Spy Watch

The dangerous world of private intelligence operators

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Two recent cases of dodgy reports by private intelligence firms caused enough consternation to raise serious questions about their reliability.

Two of the most talked-about stories, the leaked dossier commissioned to collect dirt on President Trump and a leaked provisional Public Protector (PP) report on the South African Reserve Bank’s (SARB) ‘lifeboat’ to Bankorp (now part of Absa) thirty years ago, brought private intelligence firms under the spotlight.

In both cases private intelligence firms were intimately involved and, coincidentally, both are British and the authors former officers in the British external intelligence service, MI6.

Both authors are described as “respected and distinguished” experts of their profession, with one a specialist on Russia and the other said to have played a prominent role in bringing peace to Northern Ireland.

End of the Cold War

The end of the Cold War and the cooling down of global ideological rivalries, many countries and especially the ‘big players’ downsized their intelligence services and realigned them to new challenges.

In the wake of this development, there was a mushrooming of private intelligence firms.  

Many experienced intelligence officers, steeped and trained in the tradecraft required to operate successfully in the ideologically driven Cold War, were ill suited for an intelligence environment with changed priorities and were lost as the digital era went into overdrive.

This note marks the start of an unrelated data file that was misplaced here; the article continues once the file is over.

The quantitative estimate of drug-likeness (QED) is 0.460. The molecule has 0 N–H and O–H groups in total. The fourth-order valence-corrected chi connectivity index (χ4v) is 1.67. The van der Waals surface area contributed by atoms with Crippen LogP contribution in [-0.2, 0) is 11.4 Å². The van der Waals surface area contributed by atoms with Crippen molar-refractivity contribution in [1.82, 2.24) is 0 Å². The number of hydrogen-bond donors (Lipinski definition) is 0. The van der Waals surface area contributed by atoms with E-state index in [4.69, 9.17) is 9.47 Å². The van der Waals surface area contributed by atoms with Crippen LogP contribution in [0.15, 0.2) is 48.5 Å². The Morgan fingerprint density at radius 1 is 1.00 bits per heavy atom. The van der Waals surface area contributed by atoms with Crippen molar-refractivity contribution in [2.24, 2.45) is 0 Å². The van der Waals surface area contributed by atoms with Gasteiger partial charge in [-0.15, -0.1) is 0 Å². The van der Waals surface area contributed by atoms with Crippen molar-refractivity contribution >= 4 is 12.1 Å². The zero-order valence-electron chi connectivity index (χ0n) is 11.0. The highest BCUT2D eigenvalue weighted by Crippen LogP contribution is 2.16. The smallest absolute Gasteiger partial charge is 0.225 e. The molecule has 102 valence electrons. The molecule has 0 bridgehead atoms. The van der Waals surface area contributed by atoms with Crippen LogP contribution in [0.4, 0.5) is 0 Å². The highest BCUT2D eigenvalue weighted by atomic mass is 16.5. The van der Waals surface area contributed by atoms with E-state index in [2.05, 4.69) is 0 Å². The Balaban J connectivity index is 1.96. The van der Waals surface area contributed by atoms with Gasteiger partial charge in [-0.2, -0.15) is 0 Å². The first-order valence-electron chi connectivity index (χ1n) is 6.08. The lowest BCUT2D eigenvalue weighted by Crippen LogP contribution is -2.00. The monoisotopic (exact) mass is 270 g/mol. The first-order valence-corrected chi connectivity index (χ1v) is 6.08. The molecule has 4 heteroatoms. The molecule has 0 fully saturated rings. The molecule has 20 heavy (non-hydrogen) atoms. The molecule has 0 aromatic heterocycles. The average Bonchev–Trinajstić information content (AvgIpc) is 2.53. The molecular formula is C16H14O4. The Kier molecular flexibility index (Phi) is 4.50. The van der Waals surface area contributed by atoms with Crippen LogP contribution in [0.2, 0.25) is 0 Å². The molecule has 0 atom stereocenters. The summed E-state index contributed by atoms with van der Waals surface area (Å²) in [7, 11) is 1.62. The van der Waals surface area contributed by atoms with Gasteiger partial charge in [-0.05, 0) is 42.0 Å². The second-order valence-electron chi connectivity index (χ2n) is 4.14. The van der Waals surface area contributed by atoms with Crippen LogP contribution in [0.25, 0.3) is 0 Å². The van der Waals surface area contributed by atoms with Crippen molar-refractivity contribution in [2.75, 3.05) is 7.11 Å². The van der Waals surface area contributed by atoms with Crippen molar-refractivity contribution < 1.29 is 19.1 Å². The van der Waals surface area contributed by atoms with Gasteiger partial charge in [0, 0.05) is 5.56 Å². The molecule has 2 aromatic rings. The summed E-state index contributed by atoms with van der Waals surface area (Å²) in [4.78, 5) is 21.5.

Many of them either resigned or took early retirement and joined up with former colleagues, combining their experience and expertise to start lucrative private intelligence firms, selling their services to whoever was prepared to pay. 

Blessing or curse?

The new private intelligence industry has been a blessing and a curse, or both.

Most governments frown upon them, and understandably so. In many countries the industry is strictly monitored or banned outright.

A key problem with private intelligence firms is that, unlike institutional intelligence structures, they are not regulated and have little or no accountability.

Some strictly adhere to a high moral code. In a highly competitive environment where the ability to provide clients with the required information is paramount to survival, others are less diligent. Credibility becomes just an added bonus.

The demands for survival and the need to satisfy a client’s demands can induce even a recognised professional private intelligence outfit to ignore some of the crucial principles of the profession – most often with dire consequences.